>
    > >> I've even had those bad capacitors, inside my Antec power supply. That
    > >> caused the supply to "sizzle" at startup, and eventually resulted in the
    > >> processor crashing in the BIOS.

    >
    > >> Paul

    >
    > > The model is HP Pavilion a600f It's almost 2 years old (Got in August
    > > of 08)

    >
    > > With all ram removed, the computer makes absolutely no beeps.

    >
    > > I've been having BSOD's recently, mostly on Cold Boot. Then things
    > > would be fine.

    >
    > > My motherboard, if it matters, is a Foxconn MCP73M02H1

    >
    > > The capacitors look fine.

    >
    > > I really appreciate the help, and you really seem to know your stuff.

    >
    > Do you have any warranty left on the thing ? You don't want
    > to pay for stuff you don't have to, if there is warranty
    > left on it.
    >
    > Based on your "having BSOD's recently, mostly on Cold Boot, then things
    > would be fine", I'd say this is a power supply issue. It sounds almost
    > exactly like my Antec power supply symptoms. I'd probably
    > start by checking supply voltages with a multimeter, and verify the
    > Power_Good signal on the main connector, was being asserted after
    > you start the thing. The power supply sends the logic signal Power_Good,
    > after all the voltages have stabilized out of the power supply. The
    > motherboard comes out of reset, once Power_Good is there, and
    > any "local Power_Good" from the motherboard itself, is true.
    > The motherboard has its own onboard regulators, and some of those
    > have a status signal indicating they're ready. When all power
    > regulating devices are happy, that is when the BIOS POST starts.
    >
    > You can find copies of the ATX spec, if you're curious about how it works,
    > or what color wire does what function.
    >
    > http://www.formfactors.org/developer/specs/ATX12V_PSDG_2_2_public_br2...
    >
    > Depending on what is appearing in the BSOD, that may help refine
    > the problem. If BSODs crash in random pieces of code every time,
    > then you'd assume it is some outside force like the power supply
    > failing. If the same routine is named every time, like something
    > beginning in "nv", it could be a graphics driver running into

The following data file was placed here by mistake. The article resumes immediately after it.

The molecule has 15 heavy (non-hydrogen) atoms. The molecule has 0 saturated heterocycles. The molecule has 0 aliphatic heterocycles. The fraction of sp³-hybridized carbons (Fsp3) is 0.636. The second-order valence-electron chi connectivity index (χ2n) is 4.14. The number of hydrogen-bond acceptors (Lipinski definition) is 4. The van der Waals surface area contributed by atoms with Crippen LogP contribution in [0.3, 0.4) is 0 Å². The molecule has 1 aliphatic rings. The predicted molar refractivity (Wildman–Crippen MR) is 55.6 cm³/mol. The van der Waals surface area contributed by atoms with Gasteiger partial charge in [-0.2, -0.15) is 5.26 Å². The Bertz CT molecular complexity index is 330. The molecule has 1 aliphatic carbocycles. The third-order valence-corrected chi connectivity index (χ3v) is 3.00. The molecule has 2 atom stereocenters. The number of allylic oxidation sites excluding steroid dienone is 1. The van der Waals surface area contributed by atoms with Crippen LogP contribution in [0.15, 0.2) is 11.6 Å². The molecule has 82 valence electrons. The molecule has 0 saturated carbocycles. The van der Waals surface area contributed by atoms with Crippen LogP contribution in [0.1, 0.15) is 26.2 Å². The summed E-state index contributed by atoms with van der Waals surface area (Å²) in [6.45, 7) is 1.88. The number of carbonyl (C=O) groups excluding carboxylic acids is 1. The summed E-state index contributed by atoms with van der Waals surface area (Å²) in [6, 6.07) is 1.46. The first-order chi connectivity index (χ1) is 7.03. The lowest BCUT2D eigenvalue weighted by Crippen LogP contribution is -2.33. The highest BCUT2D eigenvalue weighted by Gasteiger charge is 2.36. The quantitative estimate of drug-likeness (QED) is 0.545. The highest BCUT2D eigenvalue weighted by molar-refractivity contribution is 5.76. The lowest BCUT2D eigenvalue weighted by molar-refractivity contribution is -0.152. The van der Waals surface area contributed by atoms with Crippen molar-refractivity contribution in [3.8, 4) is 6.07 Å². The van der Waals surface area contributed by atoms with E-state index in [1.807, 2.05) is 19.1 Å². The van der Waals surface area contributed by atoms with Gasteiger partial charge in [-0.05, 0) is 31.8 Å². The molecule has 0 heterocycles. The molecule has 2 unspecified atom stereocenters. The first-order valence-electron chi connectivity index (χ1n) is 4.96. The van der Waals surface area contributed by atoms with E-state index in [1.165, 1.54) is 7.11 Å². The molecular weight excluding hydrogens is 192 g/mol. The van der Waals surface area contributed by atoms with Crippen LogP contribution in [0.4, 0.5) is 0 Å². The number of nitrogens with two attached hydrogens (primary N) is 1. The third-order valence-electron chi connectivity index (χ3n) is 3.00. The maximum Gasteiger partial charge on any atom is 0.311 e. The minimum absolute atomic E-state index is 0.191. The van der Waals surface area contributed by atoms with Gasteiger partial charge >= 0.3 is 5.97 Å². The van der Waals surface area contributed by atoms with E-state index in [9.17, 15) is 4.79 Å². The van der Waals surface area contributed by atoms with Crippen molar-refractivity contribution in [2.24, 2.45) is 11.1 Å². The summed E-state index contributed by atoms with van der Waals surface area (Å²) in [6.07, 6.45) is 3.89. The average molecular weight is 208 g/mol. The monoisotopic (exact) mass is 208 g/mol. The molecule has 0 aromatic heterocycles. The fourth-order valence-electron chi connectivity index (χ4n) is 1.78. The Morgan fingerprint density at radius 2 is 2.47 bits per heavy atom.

> problems with a failing GPU inside your Northbridge (under the
    > heatsink). The predecessor to the 7100, the 6100/6150, had
    > a few problems with poorly tested built-in GPUs. Some people
    > saw colored blocks from their built-in graphics.
    >
    > http://h10025.www1.hp.com/ewfrf/wc/document?docname=c01357119&lc=en&c...
    >
    > If you don't have a multimeter, and aren't interested in probing
    > stuff like that, you can start by swapping the power supply. Or
    > have a local shop do the debug for you, and identify to the nearest
    > failed component, what is busted ("motherboard" or "power supply").
    > Processors hardly ever fail, your RAM test didn't conclusively
    > indicate a problem, so at the moment, I'd have to assume motherboard
    > or PSU as a starting point. And PSU is the easiest one to swap first.
    > (You can even use a 20 pin supply in the 24 pin connector, as the
    > extra four pins are redundant and other wires already carry that
    > power.)
    >
    > (20 pin goes up against one end of the 24 pin connector, latch side to latch side)http://www.playtool.com/pages/psuconnectors/20in24.jpg
    >
    > If I'm mistaken, and you've actually had a video card stuffed in
    > the video card slot, you could also pull that out, and try running
    > the computer from the built-in video. My suggestions above are
    > based on assuming you're using the 7100 built-in graphics (rear
    > video connectors in the I/O plate area). Some Nvidia chipset
    > motherboards in the past, have had excessively sensitive PCI Express
    > slots, such that a slot would blow out without much provocation.
    >
    > This is a really silly idea, but every once in a while, a poster
    > has a problem like this, and the problem turns out to be a loose
    > power cord. They work loose, where they plug into the supply on the